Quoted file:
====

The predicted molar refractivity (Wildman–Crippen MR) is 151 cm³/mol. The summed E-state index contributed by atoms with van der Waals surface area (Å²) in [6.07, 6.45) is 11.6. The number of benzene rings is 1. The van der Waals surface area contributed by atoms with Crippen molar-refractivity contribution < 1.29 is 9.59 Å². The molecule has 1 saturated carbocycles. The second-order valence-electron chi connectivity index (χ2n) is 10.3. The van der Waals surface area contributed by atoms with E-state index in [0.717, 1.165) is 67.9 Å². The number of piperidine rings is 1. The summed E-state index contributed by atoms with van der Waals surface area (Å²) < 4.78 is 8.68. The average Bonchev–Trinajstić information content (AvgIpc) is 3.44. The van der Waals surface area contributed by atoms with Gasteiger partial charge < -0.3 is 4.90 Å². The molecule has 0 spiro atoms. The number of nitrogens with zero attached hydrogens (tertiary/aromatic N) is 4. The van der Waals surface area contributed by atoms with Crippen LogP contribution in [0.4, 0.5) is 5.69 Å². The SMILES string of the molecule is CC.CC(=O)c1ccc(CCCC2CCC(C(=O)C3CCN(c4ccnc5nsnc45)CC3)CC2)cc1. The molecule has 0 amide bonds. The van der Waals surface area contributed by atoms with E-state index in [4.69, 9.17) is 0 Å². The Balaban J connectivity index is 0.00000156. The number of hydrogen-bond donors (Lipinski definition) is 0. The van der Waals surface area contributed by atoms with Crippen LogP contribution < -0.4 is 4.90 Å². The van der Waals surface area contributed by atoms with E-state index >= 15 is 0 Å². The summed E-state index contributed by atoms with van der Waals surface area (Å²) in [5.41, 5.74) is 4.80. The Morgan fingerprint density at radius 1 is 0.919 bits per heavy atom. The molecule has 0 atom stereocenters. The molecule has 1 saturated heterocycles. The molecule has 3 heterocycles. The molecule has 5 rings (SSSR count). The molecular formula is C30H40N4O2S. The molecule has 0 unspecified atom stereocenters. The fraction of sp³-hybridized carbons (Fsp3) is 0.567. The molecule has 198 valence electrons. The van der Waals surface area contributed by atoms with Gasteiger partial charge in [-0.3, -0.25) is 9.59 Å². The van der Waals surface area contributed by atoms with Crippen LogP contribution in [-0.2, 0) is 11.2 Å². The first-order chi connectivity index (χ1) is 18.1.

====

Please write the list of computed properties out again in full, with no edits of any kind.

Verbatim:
The predicted molar refractivity (Wildman–Crippen MR) is 151 cm³/mol. The summed E-state index contributed by atoms with van der Waals surface area (Å²) in [6.07, 6.45) is 11.6. The number of benzene rings is 1. The van der Waals surface area contributed by atoms with Crippen molar-refractivity contribution < 1.29 is 9.59 Å². The molecule has 1 saturated carbocycles. The second-order valence-electron chi connectivity index (χ2n) is 10.3. The van der Waals surface area contributed by atoms with E-state index in [0.717, 1.165) is 67.9 Å². The number of piperidine rings is 1. The summed E-state index contributed by atoms with van der Waals surface area (Å²) < 4.78 is 8.68. The average Bonchev–Trinajstić information content (AvgIpc) is 3.44. The van der Waals surface area contributed by atoms with Gasteiger partial charge < -0.3 is 4.90 Å². The molecule has 0 spiro atoms. The number of nitrogens with zero attached hydrogens (tertiary/aromatic N) is 4. The van der Waals surface area contributed by atoms with Crippen LogP contribution in [0.4, 0.5) is 5.69 Å². The SMILES string of the molecule is CC.CC(=O)c1ccc(CCCC2CCC(C(=O)C3CCN(c4ccnc5nsnc45)CC3)CC2)cc1. The molecule has 0 amide bonds. The van der Waals surface area contributed by atoms with E-state index in [4.69, 9.17) is 0 Å². The Balaban J connectivity index is 0.00000156. The number of hydrogen-bond donors (Lipinski definition) is 0. The van der Waals surface area contributed by atoms with Crippen LogP contribution < -0.4 is 4.90 Å². The van der Waals surface area contributed by atoms with E-state index >= 15 is 0 Å². The summed E-state index contributed by atoms with van der Waals surface area (Å²) in [5.41, 5.74) is 4.80. The Morgan fingerprint density at radius 1 is 0.919 bits per heavy atom. The molecule has 0 atom stereocenters. The molecule has 1 saturated heterocycles. The molecule has 3 heterocycles. The molecule has 5 rings (SSSR count). The molecular formula is C30H40N4O2S. The molecule has 0 unspecified atom stereocenters. The fraction of sp³-hybridized carbons (Fsp3) is 0.567. The molecule has 198 valence electrons. The van der Waals surface area contributed by atoms with Gasteiger partial charge in [-0.3, -0.25) is 9.59 Å². The van der Waals surface area contributed by atoms with Crippen LogP contribution in [-0.2, 0) is 11.2 Å². The first-order chi connectivity index (χ1) is 18.1.